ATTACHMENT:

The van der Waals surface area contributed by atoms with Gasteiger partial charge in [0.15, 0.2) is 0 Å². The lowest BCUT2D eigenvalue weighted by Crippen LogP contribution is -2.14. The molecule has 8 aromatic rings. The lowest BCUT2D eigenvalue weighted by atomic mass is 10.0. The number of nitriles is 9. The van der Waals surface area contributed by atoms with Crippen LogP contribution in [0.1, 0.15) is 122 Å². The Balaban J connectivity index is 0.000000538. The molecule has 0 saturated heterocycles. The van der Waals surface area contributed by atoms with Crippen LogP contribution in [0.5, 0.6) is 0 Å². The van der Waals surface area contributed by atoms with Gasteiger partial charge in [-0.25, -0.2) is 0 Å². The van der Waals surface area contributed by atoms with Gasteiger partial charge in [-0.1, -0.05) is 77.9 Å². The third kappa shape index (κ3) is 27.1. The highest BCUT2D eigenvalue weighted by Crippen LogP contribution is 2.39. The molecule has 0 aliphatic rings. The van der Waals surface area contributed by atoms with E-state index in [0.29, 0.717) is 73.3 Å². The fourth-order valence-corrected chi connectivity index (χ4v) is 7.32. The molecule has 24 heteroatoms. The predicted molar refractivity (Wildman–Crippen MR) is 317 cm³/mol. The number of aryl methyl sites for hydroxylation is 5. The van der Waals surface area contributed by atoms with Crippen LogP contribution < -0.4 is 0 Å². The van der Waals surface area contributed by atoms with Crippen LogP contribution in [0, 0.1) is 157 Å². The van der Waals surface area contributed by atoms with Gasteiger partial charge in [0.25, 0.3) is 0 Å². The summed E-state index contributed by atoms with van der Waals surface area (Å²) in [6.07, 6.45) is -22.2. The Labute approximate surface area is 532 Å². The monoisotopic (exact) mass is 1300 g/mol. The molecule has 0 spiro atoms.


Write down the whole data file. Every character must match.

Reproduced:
The van der Waals surface area contributed by atoms with Gasteiger partial charge in [0.15, 0.2) is 0 Å². The lowest BCUT2D eigenvalue weighted by Crippen LogP contribution is -2.14. The molecule has 8 aromatic rings. The lowest BCUT2D eigenvalue weighted by atomic mass is 10.0. The number of nitriles is 9. The van der Waals surface area contributed by atoms with Crippen LogP contribution in [0.1, 0.15) is 122 Å². The Balaban J connectivity index is 0.000000538. The molecule has 0 saturated heterocycles. The van der Waals surface area contributed by atoms with Crippen LogP contribution in [0.5, 0.6) is 0 Å². The van der Waals surface area contributed by atoms with Gasteiger partial charge in [-0.25, -0.2) is 0 Å². The van der Waals surface area contributed by atoms with Gasteiger partial charge in [-0.1, -0.05) is 77.9 Å². The third kappa shape index (κ3) is 27.1. The highest BCUT2D eigenvalue weighted by Crippen LogP contribution is 2.39. The molecule has 0 aliphatic rings. The van der Waals surface area contributed by atoms with E-state index in [0.29, 0.717) is 73.3 Å². The fourth-order valence-corrected chi connectivity index (χ4v) is 7.32. The molecule has 24 heteroatoms. The predicted molar refractivity (Wildman–Crippen MR) is 317 cm³/mol. The number of aryl methyl sites for hydroxylation is 5. The van der Waals surface area contributed by atoms with Crippen LogP contribution < -0.4 is 0 Å². The van der Waals surface area contributed by atoms with Crippen LogP contribution in [0, 0.1) is 157 Å². The van der Waals surface area contributed by atoms with Gasteiger partial charge in [0.25, 0.3) is 0 Å². The summed E-state index contributed by atoms with van der Waals surface area (Å²) in [6.07, 6.45) is -22.2. The Labute approximate surface area is 532 Å². The monoisotopic (exact) mass is 1300 g/mol. The molecule has 0 spiro atoms.